This seminar will research, design and discuss living wall systems, specifically focusing on those of hot and dry climates. A living wall —comprised of plants rooted in growing media attached to a wall itself— holds environmental benefits and potential for buildings and dense urban conditions. As such, the course will investigate historical, contemporary and emerging methods and manifestations of this alternative facade formation. Such biological systems offer data to discern and visualize multi-scalar aspects of nature in the urban condition.
Most conventional design projects and planning endeavors in the built environment rarely monitor and report upon site performance and benefits. Building upon its interdisciplinary roots, the course will also discuss the performance metrics of a Living Wall that address topics in urban ecology, architecture, landscape architecture, and operations and maintenance. To these ends, performance data from living walls include physical information such as, surface temperatures, sound decibels, soil media characteristics, irrigation use and maintenance activities, in addition to biological information such as, plant mortality, recruitment, reproductive health and cover, and invertebrate richness and behavior. The course will aim to examine these factors with regard to a research and design process.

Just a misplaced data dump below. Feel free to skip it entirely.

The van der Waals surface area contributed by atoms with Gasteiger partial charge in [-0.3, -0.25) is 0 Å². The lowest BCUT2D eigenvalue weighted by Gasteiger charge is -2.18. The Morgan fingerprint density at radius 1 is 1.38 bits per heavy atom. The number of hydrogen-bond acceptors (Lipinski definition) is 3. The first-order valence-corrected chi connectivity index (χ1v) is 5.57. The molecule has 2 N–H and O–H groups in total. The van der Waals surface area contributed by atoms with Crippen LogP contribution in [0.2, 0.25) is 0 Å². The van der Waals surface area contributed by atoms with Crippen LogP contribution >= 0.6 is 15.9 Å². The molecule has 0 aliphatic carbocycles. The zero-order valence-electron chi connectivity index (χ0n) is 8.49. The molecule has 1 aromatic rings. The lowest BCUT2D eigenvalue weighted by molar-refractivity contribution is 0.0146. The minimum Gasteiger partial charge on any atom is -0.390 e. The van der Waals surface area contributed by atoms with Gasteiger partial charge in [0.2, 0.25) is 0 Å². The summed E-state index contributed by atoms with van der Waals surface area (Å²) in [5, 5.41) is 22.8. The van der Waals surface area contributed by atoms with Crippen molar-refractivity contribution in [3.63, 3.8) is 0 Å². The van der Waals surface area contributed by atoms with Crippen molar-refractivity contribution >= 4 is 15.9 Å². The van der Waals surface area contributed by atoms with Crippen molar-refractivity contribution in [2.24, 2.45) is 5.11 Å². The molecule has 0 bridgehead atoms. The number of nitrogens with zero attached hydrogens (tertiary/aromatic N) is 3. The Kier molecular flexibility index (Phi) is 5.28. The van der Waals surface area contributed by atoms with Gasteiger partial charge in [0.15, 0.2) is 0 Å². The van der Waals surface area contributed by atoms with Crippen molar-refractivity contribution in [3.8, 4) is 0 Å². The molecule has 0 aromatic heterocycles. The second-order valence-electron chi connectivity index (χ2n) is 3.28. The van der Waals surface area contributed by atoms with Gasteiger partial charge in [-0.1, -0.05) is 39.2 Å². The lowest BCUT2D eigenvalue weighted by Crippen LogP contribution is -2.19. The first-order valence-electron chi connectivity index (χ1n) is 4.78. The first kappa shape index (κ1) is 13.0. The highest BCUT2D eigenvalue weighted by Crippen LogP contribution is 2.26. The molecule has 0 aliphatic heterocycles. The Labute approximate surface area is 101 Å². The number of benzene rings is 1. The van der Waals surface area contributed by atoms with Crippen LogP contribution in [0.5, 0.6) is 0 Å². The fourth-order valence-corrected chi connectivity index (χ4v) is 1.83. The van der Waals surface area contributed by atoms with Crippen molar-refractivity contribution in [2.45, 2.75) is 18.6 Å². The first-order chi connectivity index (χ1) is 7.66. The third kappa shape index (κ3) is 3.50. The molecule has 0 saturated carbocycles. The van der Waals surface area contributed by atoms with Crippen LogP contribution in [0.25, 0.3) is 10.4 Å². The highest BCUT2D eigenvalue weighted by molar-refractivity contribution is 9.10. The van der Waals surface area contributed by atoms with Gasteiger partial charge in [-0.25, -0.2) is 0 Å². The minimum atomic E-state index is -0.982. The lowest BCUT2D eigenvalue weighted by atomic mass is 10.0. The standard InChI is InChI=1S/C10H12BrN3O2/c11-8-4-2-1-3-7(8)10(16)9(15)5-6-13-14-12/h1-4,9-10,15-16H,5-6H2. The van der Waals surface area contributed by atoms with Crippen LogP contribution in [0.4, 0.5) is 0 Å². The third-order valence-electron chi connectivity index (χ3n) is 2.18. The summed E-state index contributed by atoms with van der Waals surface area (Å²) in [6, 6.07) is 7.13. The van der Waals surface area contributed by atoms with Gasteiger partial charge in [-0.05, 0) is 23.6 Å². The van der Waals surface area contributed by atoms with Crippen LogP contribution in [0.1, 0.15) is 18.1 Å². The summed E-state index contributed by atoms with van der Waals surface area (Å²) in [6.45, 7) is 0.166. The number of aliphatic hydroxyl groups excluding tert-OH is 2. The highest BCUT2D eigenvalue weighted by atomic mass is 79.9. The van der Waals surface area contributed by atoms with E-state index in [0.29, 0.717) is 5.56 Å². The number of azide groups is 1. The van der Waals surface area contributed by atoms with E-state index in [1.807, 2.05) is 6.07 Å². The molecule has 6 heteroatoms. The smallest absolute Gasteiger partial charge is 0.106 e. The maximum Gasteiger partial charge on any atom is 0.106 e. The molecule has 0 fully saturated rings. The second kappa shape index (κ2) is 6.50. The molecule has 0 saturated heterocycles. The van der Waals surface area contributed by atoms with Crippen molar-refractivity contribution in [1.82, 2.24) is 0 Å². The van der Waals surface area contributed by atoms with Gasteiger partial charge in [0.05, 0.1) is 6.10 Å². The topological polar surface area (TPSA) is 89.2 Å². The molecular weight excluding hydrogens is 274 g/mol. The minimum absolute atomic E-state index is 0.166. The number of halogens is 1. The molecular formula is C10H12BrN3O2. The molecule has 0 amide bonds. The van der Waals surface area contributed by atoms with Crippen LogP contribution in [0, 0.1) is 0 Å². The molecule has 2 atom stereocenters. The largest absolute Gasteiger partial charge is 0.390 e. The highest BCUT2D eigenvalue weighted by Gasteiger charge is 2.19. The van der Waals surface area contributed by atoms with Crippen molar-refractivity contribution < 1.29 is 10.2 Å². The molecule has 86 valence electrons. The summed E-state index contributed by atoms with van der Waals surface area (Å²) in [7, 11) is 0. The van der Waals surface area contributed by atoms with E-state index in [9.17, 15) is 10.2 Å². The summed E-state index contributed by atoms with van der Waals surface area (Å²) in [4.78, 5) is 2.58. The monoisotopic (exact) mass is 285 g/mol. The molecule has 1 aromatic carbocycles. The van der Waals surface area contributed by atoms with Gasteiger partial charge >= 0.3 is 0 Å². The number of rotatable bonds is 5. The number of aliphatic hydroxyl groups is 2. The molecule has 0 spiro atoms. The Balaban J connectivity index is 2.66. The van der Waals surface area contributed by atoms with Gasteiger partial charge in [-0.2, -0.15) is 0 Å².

The course is divided into three projects each with a specific emphasis on a corresponding living wall investigation: research, design and thesis. The class will typically act as a lecture and discussion group, with occasional field trip, critique, workshop or guest lecturer. The class will also address fundamental issues of material reality via representation. Students will be expected to come prepared to discuss readings and verbally and visually present research.